#first year (2005) result summaries

Which displays these results:

  • Min. : 0.380
  • 1st Qu. : 3.995
  • Median : 5.400
  • Mean : 5.411
  • 3rd Qu. : 6.270
  • Max . : 18.270

Again, repeating the process for each year, we obtain these means:

  • 2005 : 5.411
  • 2006 : 4.801
  • 2007 : 4.688
  • 2008 : 4.306
  • 2009 : 4.153

These numbers mean good news because that’s probably a sign of improvement in road safety over these years.

Showing distributions

We can add more info about this improvement in road safety by showing the distribution of the mortality percentages through the mortality levels that we have defined before. We have this info in the variable provsColorLevel, so if we make an histogram of it we obtain:

 breaks = c(0.5, 1.5, 2.5, 3.5, 4.5),
 col = colorPalette,
 yaxt = "n",
 xlab="mortality percentage",
axis(2, at=seq(0, 30, by=2))

I’m not going into details, but the hist() function comes with a good set of option to configure the graph but if you want a fine control over the visual aspect, you can create custom axes using the axis() function.

Again, repeating this process for all the years and using Adobe Illustrator / Inkscape to change the visual aspect, we obtain these histograms:

We are close to finish. We can end up by showing the number of deaths per accident in each province. This one will be fast, we can obtain this data with a few steps:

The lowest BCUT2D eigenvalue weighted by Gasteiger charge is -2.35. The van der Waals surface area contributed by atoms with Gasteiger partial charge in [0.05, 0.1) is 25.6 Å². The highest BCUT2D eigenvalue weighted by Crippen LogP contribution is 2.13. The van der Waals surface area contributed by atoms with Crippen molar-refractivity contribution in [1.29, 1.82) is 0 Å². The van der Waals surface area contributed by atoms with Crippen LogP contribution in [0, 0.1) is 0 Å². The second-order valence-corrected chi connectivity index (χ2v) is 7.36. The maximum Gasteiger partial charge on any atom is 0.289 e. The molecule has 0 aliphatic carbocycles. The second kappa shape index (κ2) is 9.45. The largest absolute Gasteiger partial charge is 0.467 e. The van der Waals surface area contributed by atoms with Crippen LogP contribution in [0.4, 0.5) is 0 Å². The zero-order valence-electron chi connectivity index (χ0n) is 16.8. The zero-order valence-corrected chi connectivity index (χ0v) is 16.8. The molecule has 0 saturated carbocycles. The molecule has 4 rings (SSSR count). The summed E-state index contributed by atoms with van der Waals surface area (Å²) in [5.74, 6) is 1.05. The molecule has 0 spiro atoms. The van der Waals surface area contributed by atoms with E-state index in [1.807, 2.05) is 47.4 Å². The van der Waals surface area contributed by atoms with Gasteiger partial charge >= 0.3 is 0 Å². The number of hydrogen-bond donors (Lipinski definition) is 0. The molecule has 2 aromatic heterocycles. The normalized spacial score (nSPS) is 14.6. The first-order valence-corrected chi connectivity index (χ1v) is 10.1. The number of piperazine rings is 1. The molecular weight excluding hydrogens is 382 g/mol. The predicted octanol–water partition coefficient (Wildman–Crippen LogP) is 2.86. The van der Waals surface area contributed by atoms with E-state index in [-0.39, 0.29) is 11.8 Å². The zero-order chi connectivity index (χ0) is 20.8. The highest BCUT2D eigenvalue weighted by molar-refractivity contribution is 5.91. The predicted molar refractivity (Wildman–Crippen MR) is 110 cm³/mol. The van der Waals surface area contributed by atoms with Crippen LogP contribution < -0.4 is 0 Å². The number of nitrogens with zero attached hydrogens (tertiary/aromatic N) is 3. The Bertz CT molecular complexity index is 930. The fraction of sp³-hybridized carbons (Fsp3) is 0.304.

First create a matrix with 2 columns, one with the names of the provinces and another one with the number of deaths. This last one columns will be populated with zeros by now. To combine objects by rows or columns we make use of the cbind() function:

deadsSumMatrix <- cbind(Provincias=globalds[[j]]$Provincias,DeadsMean=0)

Now we populate the second row of this matrix with the sum of deaths over the 5 years for each province:

for(a in 1:length(globalds))
   for (b in 1:length(deadsSumMatrix[,1]))
      deadsSumMatrix[b,2] = as.numeric(deadsSumMatrix[b,2]) 
                            + globalds[[a]]$Muertosxacc[b]

And finally, we get the mean of deaths per province and sort them from major to minor. To apply the mean over the second column of the matrix, we can use sapply() function, which does exactly this: to apply a function over a list or vector

deadsSumMatrix[,2] <- sapply(deadsSumMatrix[,2], 
                             function(x) as.numeric(x)/5)
deadsMeanOrdered <- deadsSumMatrix[order(deadsSumMatrix[,2], 
                                         decreasing = TRUE),]

With that done we already can plot the graph, using the barplot() function:


The barplot() function is provided with a large set of parameters to customize the plot, it’s worth to spend time inspecting these options. One more time we make use of Illustrator / Inkscape to obtain the desired graph:

We are done! The last thing left is to compose all the graphs in a single space, to get the image below:

As you can figure out, R is an excellent environment as is designed to analyze data and comes with a lot of R packages to make data graphics with just a few lines of code, so it’s definitively one of the best tools to visualize data. Although the software is not specially friendly with users that are not used to with programming, once you get used to it, the posibilities are almost infinite.

Have your say

About me

Data Visualization · Interactive · HCI · Open Data · Data Science · Digital Humanities

More info here and here: